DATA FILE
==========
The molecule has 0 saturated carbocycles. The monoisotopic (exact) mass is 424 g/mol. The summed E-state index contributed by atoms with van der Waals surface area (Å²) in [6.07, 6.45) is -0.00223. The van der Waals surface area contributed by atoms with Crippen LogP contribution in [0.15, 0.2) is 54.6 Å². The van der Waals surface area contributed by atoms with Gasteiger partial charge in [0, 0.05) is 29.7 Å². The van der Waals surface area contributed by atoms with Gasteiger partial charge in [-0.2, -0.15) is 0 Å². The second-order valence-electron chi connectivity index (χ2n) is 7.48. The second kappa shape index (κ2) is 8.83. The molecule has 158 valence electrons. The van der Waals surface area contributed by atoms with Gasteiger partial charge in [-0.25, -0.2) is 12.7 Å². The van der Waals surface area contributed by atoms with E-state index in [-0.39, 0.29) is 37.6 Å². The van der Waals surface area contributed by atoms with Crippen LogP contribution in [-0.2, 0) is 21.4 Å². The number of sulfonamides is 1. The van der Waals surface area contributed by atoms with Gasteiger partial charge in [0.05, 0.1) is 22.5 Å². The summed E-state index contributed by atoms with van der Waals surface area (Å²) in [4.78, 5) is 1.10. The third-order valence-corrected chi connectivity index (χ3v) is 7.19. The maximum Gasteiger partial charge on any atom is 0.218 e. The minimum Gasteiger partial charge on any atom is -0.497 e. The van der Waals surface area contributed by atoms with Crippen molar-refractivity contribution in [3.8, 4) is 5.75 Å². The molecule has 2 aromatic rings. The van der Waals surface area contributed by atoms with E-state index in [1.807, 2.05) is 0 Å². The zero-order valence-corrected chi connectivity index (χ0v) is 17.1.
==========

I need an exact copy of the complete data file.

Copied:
The molecule has 0 saturated carbocycles. The monoisotopic (exact) mass is 424 g/mol. The summed E-state index contributed by atoms with van der Waals surface area (Å²) in [6.07, 6.45) is -0.00223. The van der Waals surface area contributed by atoms with Crippen LogP contribution in [0.15, 0.2) is 54.6 Å². The van der Waals surface area contributed by atoms with Gasteiger partial charge in [0, 0.05) is 29.7 Å². The van der Waals surface area contributed by atoms with Gasteiger partial charge in [-0.2, -0.15) is 0 Å². The second-order valence-electron chi connectivity index (χ2n) is 7.48. The second kappa shape index (κ2) is 8.83. The molecule has 158 valence electrons. The van der Waals surface area contributed by atoms with Gasteiger partial charge in [-0.25, -0.2) is 12.7 Å². The van der Waals surface area contributed by atoms with E-state index in [-0.39, 0.29) is 37.6 Å². The van der Waals surface area contributed by atoms with Crippen LogP contribution in [-0.2, 0) is 21.4 Å². The number of sulfonamides is 1. The van der Waals surface area contributed by atoms with Gasteiger partial charge in [0.05, 0.1) is 22.5 Å². The summed E-state index contributed by atoms with van der Waals surface area (Å²) in [4.78, 5) is 1.10. The third-order valence-corrected chi connectivity index (χ3v) is 7.19. The maximum Gasteiger partial charge on any atom is 0.218 e. The minimum Gasteiger partial charge on any atom is -0.497 e. The van der Waals surface area contributed by atoms with Crippen molar-refractivity contribution in [3.8, 4) is 5.75 Å². The molecule has 2 aromatic rings. The van der Waals surface area contributed by atoms with E-state index in [1.807, 2.05) is 0 Å². The zero-order valence-corrected chi connectivity index (χ0v) is 17.1.